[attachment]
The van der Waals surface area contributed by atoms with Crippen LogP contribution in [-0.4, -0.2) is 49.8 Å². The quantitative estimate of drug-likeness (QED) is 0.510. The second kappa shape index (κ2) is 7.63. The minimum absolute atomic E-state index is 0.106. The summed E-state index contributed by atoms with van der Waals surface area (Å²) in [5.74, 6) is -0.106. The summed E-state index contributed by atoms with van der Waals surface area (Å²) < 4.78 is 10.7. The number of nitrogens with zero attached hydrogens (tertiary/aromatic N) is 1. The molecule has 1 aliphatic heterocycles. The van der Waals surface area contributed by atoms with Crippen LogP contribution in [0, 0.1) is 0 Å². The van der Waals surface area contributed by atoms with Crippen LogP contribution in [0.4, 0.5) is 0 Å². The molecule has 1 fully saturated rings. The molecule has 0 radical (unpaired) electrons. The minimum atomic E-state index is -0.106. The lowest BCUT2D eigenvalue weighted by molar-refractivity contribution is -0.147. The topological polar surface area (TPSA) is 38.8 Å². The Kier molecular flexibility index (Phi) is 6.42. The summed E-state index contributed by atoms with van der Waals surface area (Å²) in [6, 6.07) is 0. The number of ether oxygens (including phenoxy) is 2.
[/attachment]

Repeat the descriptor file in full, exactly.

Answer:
The van der Waals surface area contributed by atoms with Crippen LogP contribution in [-0.4, -0.2) is 49.8 Å². The quantitative estimate of drug-likeness (QED) is 0.510. The second kappa shape index (κ2) is 7.63. The minimum absolute atomic E-state index is 0.106. The summed E-state index contributed by atoms with van der Waals surface area (Å²) in [5.74, 6) is -0.106. The summed E-state index contributed by atoms with van der Waals surface area (Å²) < 4.78 is 10.7. The number of nitrogens with zero attached hydrogens (tertiary/aromatic N) is 1. The molecule has 1 aliphatic heterocycles. The van der Waals surface area contributed by atoms with Crippen LogP contribution in [0, 0.1) is 0 Å². The van der Waals surface area contributed by atoms with Crippen LogP contribution in [0.4, 0.5) is 0 Å². The molecule has 1 fully saturated rings. The molecule has 0 radical (unpaired) electrons. The minimum atomic E-state index is -0.106. The lowest BCUT2D eigenvalue weighted by molar-refractivity contribution is -0.147. The topological polar surface area (TPSA) is 38.8 Å². The Kier molecular flexibility index (Phi) is 6.42. The summed E-state index contributed by atoms with van der Waals surface area (Å²) in [6, 6.07) is 0. The number of ether oxygens (including phenoxy) is 2.